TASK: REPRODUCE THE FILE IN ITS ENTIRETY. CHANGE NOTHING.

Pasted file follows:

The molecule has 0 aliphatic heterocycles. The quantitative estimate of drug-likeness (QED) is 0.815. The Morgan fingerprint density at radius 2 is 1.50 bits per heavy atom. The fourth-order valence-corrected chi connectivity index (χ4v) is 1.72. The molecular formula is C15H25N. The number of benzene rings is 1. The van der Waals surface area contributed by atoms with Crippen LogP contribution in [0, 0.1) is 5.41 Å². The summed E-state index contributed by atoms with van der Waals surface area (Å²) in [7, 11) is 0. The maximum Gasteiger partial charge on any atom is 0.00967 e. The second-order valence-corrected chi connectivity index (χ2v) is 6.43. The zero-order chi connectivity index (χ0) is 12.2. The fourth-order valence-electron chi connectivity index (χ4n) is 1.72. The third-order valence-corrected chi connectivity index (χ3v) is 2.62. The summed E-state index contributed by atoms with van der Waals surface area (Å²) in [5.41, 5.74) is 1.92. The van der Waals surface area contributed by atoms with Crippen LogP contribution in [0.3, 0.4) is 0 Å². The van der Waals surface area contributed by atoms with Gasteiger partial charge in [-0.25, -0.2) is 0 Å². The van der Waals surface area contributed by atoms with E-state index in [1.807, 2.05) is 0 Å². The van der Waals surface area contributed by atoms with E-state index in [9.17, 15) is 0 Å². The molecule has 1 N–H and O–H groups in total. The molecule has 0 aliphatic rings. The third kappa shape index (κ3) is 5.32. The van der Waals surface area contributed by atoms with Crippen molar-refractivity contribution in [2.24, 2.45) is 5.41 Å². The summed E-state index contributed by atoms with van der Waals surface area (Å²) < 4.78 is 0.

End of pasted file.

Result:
The molecule has 0 aliphatic heterocycles. The quantitative estimate of drug-likeness (QED) is 0.815. The Morgan fingerprint density at radius 2 is 1.50 bits per heavy atom. The fourth-order valence-corrected chi connectivity index (χ4v) is 1.72. The molecular formula is C15H25N. The number of benzene rings is 1. The van der Waals surface area contributed by atoms with Crippen LogP contribution in [0, 0.1) is 5.41 Å². The summed E-state index contributed by atoms with van der Waals surface area (Å²) in [7, 11) is 0. The maximum Gasteiger partial charge on any atom is 0.00967 e. The second-order valence-corrected chi connectivity index (χ2v) is 6.43. The zero-order chi connectivity index (χ0) is 12.2. The fourth-order valence-electron chi connectivity index (χ4n) is 1.72. The third-order valence-corrected chi connectivity index (χ3v) is 2.62. The summed E-state index contributed by atoms with van der Waals surface area (Å²) in [5.41, 5.74) is 1.92. The van der Waals surface area contributed by atoms with Crippen LogP contribution in [0.3, 0.4) is 0 Å². The van der Waals surface area contributed by atoms with Gasteiger partial charge in [-0.25, -0.2) is 0 Å². The van der Waals surface area contributed by atoms with E-state index in [1.807, 2.05) is 0 Å². The van der Waals surface area contributed by atoms with E-state index in [9.17, 15) is 0 Å². The molecule has 1 N–H and O–H groups in total. The molecule has 0 aliphatic rings. The third kappa shape index (κ3) is 5.32. The van der Waals surface area contributed by atoms with Crippen molar-refractivity contribution in [2.24, 2.45) is 5.41 Å². The summed E-state index contributed by atoms with van der Waals surface area (Å²) < 4.78 is 0.